A Coming Disruption in Education

From “The Futurist” blog comes a provocative essay on the future of education entitled “The Education Disruption: 2015“. (via Xenosystems)

It is worth reading the entire essay, although I have excerpted some of the parts that I feel especially important.

This recent essay is written by the same author as “The Misandry Bubble,” which we at Al Fin consider to be one of the best descriptions of the problem of widespread legalised institutional misandry in existence.

The Education Disruption: 2015 —

Graduates often have as much as $200,000 in debt, yet have difficulty finding jobs that pay more than $50,000 a year. Student loan debt has tripled in a decade, even while many universities now see no problem in departing from their primary mission of education, and have drifted into a priority of ideological brainwashing and factories of propaganda. Combine all these factors, and you have a generation of young people who may have student debt larger than the mortgage on a median American house (meaning they will not be the first-time home purchasers that the housing market depends on to survive), while having their head filled with indoctrination that carries zero or even negative value in the private sector workforce.

Employers want skills, rather than credentials. There may have been a time when a credential had a tight correlation with a skillset that an employer sought in a new hire, but that has weakened over time, given the dynamic nature of most jobs, and the dilution of rigor in attaining the credential that most degrees have become. Furthermore, technology makes many skillsets obsolete, while creating openings for new ones. With the exception of those with highly specialized advanced degrees, very few people over the age of 30 today, can say that the demands of their current job have much relevance to what they learned in college, or even what computing, productivity, and research tools they may have used in college. Furthermore, anyone who has worked at a corporation for a decade or more is almost certainly doing a very different job than the one they were doing when they were first hired.

Hence, the superstar of the modern age is not the person with the best degree, but rather the person who acquires the most new skills with the greatest alacrity, and the person with the most adaptable skillset.

… The profession that is the most widespread, most dynamic, most durable, and has created the greatest wealth, is one that universities almost never do a good job of teaching or even discussing : that of entrepreneurship. I have stated before that the ever-increasing variety of technological disruption means that the foremost career of the modern era is that of the serial entrepreneur. If universities are not the place where the foremost career can be learned, then how important are formal degrees from these universities?

… As The Economist has noted, MOOCs have not yet unleasted a ‘gale of Schumpeterian creative destruction’ onto universities. But this is still a conflation between the degree and the knowledge, particularly when the demands of the economy may shift many times during a person’s career. Udacity, Coursera, MITx, Khan Academy, and Udemy are just a few of the entities enabling low-cost education at all levels. Some are for-profit, some are non-profit. Some address higher education, and some address K-12 education. Some count as credit towards degrees, and some are not intended for degree-granting, but rather for remedial learning. But among all these websites, an innovative pupil can learn a variety of seemingly unrelated subjects and craft an interlocking, holistic education that is specific to his or her goals.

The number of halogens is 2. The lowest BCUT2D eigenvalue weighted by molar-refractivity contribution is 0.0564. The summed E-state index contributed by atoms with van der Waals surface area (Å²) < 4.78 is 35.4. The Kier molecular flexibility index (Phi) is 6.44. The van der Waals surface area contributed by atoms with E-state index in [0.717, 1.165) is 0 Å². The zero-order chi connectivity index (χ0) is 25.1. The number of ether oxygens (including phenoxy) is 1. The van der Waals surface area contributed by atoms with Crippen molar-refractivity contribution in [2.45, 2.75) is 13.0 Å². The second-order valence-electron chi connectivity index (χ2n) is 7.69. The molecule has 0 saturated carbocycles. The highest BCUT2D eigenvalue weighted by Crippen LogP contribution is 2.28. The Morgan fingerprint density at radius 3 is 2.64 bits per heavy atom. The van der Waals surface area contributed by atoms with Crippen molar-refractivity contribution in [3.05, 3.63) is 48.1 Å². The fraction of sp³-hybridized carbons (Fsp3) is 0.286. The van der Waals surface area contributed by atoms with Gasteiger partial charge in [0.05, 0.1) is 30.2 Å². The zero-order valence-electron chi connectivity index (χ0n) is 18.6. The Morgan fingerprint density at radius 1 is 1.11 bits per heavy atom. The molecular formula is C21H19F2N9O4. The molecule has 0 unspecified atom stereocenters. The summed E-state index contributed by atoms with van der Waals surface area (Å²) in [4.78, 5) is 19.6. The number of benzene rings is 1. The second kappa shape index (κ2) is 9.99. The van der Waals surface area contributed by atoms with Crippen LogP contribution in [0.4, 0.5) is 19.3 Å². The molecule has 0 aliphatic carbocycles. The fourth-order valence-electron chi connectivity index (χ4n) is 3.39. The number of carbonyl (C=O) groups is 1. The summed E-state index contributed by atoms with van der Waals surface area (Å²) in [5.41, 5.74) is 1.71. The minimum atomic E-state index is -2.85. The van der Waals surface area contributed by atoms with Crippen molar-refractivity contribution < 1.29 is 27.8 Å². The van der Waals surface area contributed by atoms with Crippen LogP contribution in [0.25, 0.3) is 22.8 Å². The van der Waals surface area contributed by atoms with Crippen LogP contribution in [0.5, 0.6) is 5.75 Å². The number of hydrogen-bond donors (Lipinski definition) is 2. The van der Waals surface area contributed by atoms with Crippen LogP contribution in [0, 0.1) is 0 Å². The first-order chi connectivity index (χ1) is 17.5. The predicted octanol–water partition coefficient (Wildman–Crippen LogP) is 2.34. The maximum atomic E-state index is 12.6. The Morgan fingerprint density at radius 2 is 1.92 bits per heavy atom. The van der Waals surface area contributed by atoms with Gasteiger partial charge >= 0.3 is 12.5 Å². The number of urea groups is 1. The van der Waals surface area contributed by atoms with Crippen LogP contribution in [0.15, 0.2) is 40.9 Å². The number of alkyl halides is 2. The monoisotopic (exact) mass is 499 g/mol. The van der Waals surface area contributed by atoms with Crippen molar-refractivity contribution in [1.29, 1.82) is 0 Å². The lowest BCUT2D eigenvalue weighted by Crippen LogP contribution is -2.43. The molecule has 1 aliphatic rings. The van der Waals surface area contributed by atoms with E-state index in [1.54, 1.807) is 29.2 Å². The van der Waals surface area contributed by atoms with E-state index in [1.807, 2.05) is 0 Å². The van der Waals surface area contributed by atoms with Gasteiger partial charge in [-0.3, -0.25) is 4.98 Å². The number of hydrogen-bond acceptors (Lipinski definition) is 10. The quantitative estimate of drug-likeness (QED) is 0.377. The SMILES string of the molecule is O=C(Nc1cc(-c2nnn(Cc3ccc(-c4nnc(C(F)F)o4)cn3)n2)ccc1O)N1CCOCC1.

… When a status quo has existed for the entire adult lifetime of almost every American alive today, people fail to contemplate the peculiarity of spending as much as the cost of a house on a product of highly variable quality, very uncertain payoff, and very little independent auditing. The degree of outdatedness in the assumption that paying a huge price for a certain credential will lead to a certain career with a certain level of earnings means the edifice will topple far more quickly than many people are prepared for.

2015 is a year that will see the key components of this transformation fall into place. Some people will be enter the same career while spending $50,000 less on the requisite education, than they may have expected. Many colleges will shrink their enrollments or close their doors altogether. The light of accountability will be shone on the vast corruption and ideological extremism present in some of the most expensive institutions (Moody’s has already downgraded the outlook of the entire US higher education industry). But most importantly, the most valuable knowledge will become increasingly self-taught from content available to all, and the entire economy will begin the process of adjusting to this new reality. ___ http://www.singularity2050.com/2014/07/the-education-disruption-2015.html

Modern higher education is an abject disgrace in many western nations. Often the higher the rating of the university, the more disgraceful examples of fraud, corruption, and abuse there are to be found.

We can only hope that 2015 will be a year when this scandal will fully come to light, and workable alternatives will finally be developed and embraced.

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One Response to A Coming Disruption in Education

  1. Gerald says:

    The problem is that credentialism still seems to reign, and while MOOCs may supply the same or even better educations, they don’t supply the same credentials.

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